Sig: take one tablet daily at bedtime.

Dispense: #30 tabs, Refills: 0.

Montelukas sodium is a selective and active leukotriene receptor antagonist which prevents airway edema, smooth muscle contraction and other respiratory inflammation. The leukotrienes are also released from the nasal mucosa after allergen exposure where montelukast sodium may inhibit symptoms of allergic rhinitis. It is used to treat asthma and allergic rhinitis. Patients with asthma should take dose in the evening (Haarman, Hunsel, & Vries, 2017).

Continue: Multivitamin.

Discontinue

Zyrtec.

Non- Pharmacologic Management

Peak flow meter

Use three times a day once in the morning, once in the afternoon and once in the evening. Use for two weeks three times a day.

Education

Creating an Asthma action plan tailored for Michelle and it is imperative to adherence. Teaching them the correct techniques for inhaler use and the reason for its use, side effects, seeking medical care as necessary, recognizing the signs and symptoms of asthma attacks/episodes and to distinguish and avoid environmental factors and irritants (Espinoza, Espinoza, Wilson, & Delton, 2018). Encouraged Michelle to rinse her mouth right after using the inhaler to avoid developing oral fungal infection. Avoiding exposure to allergens/triggers has significantly influenced allergic nasal improvements. Instruct Michelle on how to track triggers with a log to find out exactly when they are happening such as time, date, symptoms and how the symptoms were relieved, or prevent exacerbations. Minimize the need for the emergency room. Self-monitoring by using peak flow meter twice a day until reevaluation in 2 weeks.

Use of peak flow meter:

  1. Stand up or sit up straight.
  2. Make sure the indicator is at the bottom of the meter (zero).
  3. Take a deep breath in, filling the lungs completely.
  4. Place the mouthpiece in your mouth lightly bite with your teeth and close your lips on it. Be sure your tongue is away from the mouthpiece.
  5. Blast the air out as hard and as fast as possible in a single blow.
  6. Remove the meter from your mouth
  7. Record the number that appears on the meter and then repeat steps one through seven two more times.
  8. Record the highest of the three readings in an asthma diary This reading is your peak expiratory flow (PEF).

To ensure the results of the peak flow meter, be sure to use the meter the same way each time you take a reading. Peak flow values are best if they are checked at the same time each day, preferably once in the morning and again at night. The “personal best” peak expiratory flow (PEF) is the highest peak flow number you can achieve over a two to three-week period when asthma is under good control. Good control means feeling good and do not have any asthma symptoms. Yearly flu shot is very important (Asthma and Allergy Foundation of American, 2015). Lastly, instruct Michelle to return to the clinic or nearest ED if shortness of breath, wheezing, cough, or chest tightness worsens.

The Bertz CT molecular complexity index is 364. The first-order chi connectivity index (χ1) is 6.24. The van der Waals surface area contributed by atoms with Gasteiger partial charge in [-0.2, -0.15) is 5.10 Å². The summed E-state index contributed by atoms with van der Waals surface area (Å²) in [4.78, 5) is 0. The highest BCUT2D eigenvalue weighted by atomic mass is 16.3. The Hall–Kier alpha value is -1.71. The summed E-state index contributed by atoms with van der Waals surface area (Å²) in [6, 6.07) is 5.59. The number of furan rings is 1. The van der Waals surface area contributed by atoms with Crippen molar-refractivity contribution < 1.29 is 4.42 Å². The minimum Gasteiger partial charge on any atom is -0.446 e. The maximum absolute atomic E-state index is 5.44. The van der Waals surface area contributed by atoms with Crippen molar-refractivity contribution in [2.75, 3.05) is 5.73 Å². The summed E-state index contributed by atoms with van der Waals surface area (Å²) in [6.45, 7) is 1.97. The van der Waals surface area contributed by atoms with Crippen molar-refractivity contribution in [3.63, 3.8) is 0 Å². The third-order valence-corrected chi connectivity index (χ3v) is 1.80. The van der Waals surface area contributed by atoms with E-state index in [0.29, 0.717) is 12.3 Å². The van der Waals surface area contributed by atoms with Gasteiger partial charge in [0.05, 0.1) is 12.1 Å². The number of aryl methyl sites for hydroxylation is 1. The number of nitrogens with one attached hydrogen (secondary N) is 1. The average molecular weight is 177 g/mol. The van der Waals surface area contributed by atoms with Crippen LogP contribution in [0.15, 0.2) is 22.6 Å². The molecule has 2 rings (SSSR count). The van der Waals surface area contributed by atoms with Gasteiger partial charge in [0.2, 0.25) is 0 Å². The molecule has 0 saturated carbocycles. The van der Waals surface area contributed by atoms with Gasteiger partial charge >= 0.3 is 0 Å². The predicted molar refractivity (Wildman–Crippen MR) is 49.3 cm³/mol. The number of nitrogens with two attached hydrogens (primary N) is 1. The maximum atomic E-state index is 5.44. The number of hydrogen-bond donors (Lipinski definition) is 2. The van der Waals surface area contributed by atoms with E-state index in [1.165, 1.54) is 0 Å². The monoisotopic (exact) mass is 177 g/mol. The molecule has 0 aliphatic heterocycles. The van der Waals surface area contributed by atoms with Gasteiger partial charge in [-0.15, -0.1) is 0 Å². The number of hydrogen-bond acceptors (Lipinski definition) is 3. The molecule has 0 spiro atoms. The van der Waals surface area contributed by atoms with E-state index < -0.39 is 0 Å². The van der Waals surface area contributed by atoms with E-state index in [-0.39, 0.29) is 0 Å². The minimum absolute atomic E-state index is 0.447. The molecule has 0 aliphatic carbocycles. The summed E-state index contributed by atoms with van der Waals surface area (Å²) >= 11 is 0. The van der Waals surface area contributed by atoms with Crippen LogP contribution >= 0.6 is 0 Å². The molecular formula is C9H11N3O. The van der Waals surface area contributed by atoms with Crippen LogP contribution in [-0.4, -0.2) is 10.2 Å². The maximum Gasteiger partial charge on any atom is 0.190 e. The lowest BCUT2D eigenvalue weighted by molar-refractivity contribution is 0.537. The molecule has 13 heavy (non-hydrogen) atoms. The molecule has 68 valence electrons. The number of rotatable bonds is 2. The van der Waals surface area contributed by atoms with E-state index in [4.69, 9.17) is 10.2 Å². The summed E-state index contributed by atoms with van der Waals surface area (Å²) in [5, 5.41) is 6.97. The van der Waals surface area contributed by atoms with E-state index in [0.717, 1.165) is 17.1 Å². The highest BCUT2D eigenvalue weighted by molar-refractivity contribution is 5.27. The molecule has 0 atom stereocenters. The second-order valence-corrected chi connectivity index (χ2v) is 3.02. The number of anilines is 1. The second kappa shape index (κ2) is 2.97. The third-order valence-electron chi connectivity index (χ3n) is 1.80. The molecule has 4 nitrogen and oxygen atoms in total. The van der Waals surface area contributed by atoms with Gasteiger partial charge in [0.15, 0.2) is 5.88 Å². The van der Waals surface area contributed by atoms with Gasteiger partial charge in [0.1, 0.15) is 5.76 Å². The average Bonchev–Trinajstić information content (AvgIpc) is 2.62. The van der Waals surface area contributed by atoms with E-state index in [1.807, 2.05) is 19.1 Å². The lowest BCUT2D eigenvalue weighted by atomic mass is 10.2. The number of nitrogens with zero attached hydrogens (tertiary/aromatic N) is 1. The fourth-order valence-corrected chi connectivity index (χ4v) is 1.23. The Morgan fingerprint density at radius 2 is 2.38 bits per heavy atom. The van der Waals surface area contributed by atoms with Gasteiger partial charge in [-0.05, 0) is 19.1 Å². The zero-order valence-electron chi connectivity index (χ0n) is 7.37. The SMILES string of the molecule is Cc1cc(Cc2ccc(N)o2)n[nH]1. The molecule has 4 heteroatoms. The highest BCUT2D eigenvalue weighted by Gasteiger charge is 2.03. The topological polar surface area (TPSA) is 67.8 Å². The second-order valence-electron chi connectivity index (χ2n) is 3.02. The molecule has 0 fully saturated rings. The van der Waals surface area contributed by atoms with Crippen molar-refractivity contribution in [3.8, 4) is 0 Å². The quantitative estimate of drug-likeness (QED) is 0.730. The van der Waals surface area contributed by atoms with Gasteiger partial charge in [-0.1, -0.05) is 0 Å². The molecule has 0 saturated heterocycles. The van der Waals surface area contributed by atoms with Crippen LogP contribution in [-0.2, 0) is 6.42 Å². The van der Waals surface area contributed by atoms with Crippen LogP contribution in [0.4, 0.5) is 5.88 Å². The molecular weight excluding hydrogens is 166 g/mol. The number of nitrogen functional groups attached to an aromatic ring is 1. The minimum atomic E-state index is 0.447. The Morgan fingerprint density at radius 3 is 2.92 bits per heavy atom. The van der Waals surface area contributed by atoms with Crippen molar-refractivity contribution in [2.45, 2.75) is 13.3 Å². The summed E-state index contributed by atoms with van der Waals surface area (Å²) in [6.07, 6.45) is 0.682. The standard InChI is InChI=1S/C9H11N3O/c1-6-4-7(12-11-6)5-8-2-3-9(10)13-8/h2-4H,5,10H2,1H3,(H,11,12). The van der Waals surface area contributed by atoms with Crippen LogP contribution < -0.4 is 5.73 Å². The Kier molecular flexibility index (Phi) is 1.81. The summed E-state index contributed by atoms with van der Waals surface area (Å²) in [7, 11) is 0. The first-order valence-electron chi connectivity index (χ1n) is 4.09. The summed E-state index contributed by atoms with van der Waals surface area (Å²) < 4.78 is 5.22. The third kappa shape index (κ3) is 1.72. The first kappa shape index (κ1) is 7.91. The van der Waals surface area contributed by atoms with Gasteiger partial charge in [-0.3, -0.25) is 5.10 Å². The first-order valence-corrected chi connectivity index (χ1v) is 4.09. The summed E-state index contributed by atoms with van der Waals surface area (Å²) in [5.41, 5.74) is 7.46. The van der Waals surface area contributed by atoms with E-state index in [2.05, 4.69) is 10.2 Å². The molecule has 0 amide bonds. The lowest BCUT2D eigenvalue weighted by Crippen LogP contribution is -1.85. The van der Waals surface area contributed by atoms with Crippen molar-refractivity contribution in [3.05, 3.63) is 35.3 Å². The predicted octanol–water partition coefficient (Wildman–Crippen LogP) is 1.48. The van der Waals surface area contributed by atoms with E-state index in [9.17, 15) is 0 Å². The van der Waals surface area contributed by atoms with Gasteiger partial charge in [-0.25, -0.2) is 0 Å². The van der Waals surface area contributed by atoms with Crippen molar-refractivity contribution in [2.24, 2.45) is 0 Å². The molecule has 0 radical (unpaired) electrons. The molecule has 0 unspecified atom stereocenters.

Asthma/Allergy: Reduce exposure to allergens, dust mites or pet dander, frequently wash beddings in hot water. Reduce moisture in damp areas while maintaining low humidity. Use HEPA filter during vacuuming, replace carpets with wood floorings, identify triggers to allergic symptoms, recommend wearing a medic alert bracelet. Encourage Michelle to wear a mask to lessen exposure and to carry the rescue inhaler for immediate needs.

Referrals/Consults: No referral to asthma specialist or pulmonologist at this time. Will consider under these conditions: asthma is difficult-to-control, medication side effects are intolerable, or when a patient has frequent exacerbations (Fanta, 2017).

Follow-up Plan: Return in 2 weeks to assess for symptom improvement and to determine whether to step up or step-down treatment. Mccracken et al., (2017) mentioned that asthma follow up visit should be done as follows: follow up every 2-6 weeks while obtaining control, every 1-6 months to monitor control and every 3 months when step-down therapy is possible. Bring in medications, peak flow meter and peak flow journal with you to follow up at follow up we will also reevaluate of medications for determination of control or uncontrolled symptoms, we will go over proper medication technique by demonstration by staff member and Michelle will repeat demonstration of proper medication technique and understanding. Review adherence to medication and any side effects of mediations. Will review any new environmental triggers.

Met Chamberlain Program Outcomes, MSN Essentials, and NONPF Competencies

PO #5: Advocates for positive health outcomes through compassionate, evidence-based, collaborative advanced nursing practice (Extraordinary Nursing)

The study of occupational asthma required me to use my experience, education, communicative skills, and critical thinking to create a comprehensive plan for the patient. I used EBP knowledge to arrive at a diagnosis and develop a treatment strategy. I also considered the patient’s specific needs and characteristics in order to ensure that my advice is appropriate for her socioeconomic and cultural background. My examination and suggestions were aimed at providing the patient with the best possible care and contributing to her long-term wellbeing. As a result, the created treatment plan allowed me to reach the program outcome of Extraordinary Nursing and further improved the multitude of abilities that APNs must possess.